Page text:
This soy bean was never marketed, never eaten by another human being once the genetically modified portion was determined to cause an allergy in some people. The project was stopped, and the GMO were destroyed.  This is good- this is how we want science and genetic modification to work - if there is a problem, the GMO is destroyed.
Even while this process was well documented, and the process elucidated - the story is found on a number of websites with the claim that this soy is out there being planted. It isn't.

My role and disclaimer
My initial investigation of GMO came from a background in genetic engineering and as a physician who spends more time teaching patients to cook than I do operating on them.  I have received no money from any industry in the food or agricultural business, or any funding to do any research.
What I discovered in doing this research is there is fear about GMO, and much of that fear is deep seated and unscientific. Much of what is put out on the internet for anti-GMO sites is hyperbole, not factual, and designed to evoke fear. This is to the point where the one side is easily dismissed by science types.
Labeling of GMO foods should be, in my opinion,  universal and transparent. The testing done for the foods should be transparent and funded not directly by industry, but an independent group who receive an excise tax to test GMO.

What Should You Do?
If you have concerns then I highly recommend you grow your own fruits and vegetables as much as you can. First, they will taste much better, and second, they may be healthier. If you think you have an allergy to any proteins, you should get tested by an allergist. From my own personal research, I am not concerned about the current GMO crops. What should frighten people is not the highly regulated GMO industry that we have today - what should frighten people is the technology to do this will be readily available and can be done in a garage. It is the unregulated role that, in the future, may cause harm. But that is about 15 years away- plenty of time for you to learn to garden.

The mammalian safety of Bacillus thuringiensis- based insecticides. J. Invert. Pathol. 77:13-21Siegel JP (2001).
Safety and advantages of Bacillus thuringiensis-protected plants to control insect pests. Regulatory Toxicology and Pharmacology 32:156-177. A key review which summarises the uses of Bt proteins to control insect pests in agriculture. Importantly provides key data substantiating the ~million-fold safety margins for Bt proteinsBetz FS, Hammond BG, and Fuchs, RL. (2000).
Bt: Mode of action and use Archives of Insect Biochemistry and Physiology Whalon ME and Wingerd BA (2003)., 54: 200-211
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A multi-laboratory evaluation of a common in vitro pepsin digestion assay protocol used in assessing the safety of novel proteins. Thomas K, Aalbers M, Bannon GA, Bartels M, Dearman RJ, Esdaile DJ, Fu TJ, Glatt CM, Hadfield N, Hatzos C, Hefle SL, Heylings JR, Goodman R E, Henry B, Herouet C, Holsapple M, Ladics GS, Landry TD, MacIntosh SC, Rice E A, Privalle LS, Steiner HY, Teshima R, Van Ree, R, Woolhiser M, and Zawodny J (2004).  Regul Toxicol Pharmacol 39:87-98.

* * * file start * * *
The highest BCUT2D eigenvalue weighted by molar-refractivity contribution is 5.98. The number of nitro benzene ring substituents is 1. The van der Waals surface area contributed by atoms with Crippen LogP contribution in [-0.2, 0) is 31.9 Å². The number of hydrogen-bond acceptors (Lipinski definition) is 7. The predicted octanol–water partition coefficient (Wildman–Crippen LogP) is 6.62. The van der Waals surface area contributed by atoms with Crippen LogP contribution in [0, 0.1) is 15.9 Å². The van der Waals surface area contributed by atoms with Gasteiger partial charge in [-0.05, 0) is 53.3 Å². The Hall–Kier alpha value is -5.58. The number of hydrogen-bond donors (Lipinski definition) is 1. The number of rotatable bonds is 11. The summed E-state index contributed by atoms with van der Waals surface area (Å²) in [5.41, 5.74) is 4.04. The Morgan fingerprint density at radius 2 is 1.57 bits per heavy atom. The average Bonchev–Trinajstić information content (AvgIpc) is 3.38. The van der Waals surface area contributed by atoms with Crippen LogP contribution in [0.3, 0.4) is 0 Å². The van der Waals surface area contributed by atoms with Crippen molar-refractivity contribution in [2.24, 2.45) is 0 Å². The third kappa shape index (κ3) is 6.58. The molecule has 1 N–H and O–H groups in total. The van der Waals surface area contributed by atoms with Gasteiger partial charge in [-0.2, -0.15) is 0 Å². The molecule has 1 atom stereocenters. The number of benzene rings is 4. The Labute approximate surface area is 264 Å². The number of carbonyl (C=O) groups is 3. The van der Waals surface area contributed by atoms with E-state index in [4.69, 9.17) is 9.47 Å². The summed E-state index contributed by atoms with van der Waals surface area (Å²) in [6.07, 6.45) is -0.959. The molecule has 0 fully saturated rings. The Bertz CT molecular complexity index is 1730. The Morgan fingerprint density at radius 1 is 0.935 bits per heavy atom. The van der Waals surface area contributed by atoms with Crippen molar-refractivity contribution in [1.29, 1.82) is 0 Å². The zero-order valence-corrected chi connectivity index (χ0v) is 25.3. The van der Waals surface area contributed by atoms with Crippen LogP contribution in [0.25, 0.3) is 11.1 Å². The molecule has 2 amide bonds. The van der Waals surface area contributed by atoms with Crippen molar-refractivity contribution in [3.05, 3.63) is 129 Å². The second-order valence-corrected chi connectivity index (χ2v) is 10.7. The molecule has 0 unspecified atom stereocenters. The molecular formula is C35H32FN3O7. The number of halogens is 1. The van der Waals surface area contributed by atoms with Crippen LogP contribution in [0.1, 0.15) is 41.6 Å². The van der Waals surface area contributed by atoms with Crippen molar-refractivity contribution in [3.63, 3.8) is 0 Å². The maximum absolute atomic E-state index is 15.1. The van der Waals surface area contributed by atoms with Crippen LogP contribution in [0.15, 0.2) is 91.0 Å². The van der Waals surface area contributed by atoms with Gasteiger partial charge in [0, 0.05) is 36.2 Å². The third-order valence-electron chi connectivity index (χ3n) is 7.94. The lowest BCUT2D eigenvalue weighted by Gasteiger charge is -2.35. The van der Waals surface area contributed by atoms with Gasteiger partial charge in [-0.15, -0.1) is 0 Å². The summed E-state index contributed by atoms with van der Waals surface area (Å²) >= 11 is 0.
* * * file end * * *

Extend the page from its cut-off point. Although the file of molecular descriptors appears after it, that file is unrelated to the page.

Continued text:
Risks of allergic reactions to biotech proteins in foods: perception and reality. Lehrer SB andBannon GA  (2005) Allergy, 60: 559–564.

Food-specific theories question if our diets have changed in subtle ways, maybe with nutrients that push more toward allergic responses. Others note that eating more or maybe even less of specific allergenic foods is to blame. Some theories even center on how a food is processed. For example, maybe roasting peanuts makes them more allergenic than boiling or frying, a common preparation in Asia, where peanuts are frequently eaten but peanut allergy rates appear lower, says Scott H. Sicherer, MD. He is associate professor of pediatrics at the Jaffe Food Allergy Institute, Mount Sinai School of Medicine in New York. Other theories blame a lack of sun exposure and decreased vitamin D, he adds, noting data indicating that more people with anaphylaxis live in northern climates.
The hygiene theory also is popular. Some experts say society is too clean, keeping kids' immune systems from maturing as they did in the past. "The hygiene hypothesis says that we are oversanitizing the early environment of the child," Dr. Bassett says. "The immune system has less exposure to dirt, germs and bugs."
In support of this perspective, researchers point to Eastern Germany before the fall of the Berlin Wall. "They had much lower rates of allergy," Dr. Field says. "As they were westernized, they had more."
Maybe a little dirt is not so bad, Dr. Rosenstreich says. "In the farm studies, children who live on farms in close proximity to animals and are exposed to endotoxins have fewer allergies. And it looks like a pet in the home in the first year of life may well protect children from asthma. This is the opposite of what we've been teaching." - quoted from 
Allergic reaction: Food allergies increasing, especially among children
■ Treatment and management present a challenge for physicians KATHLEEN PHALEN TOMASELLI amednews correspondent — Posted Dec. 29, 2008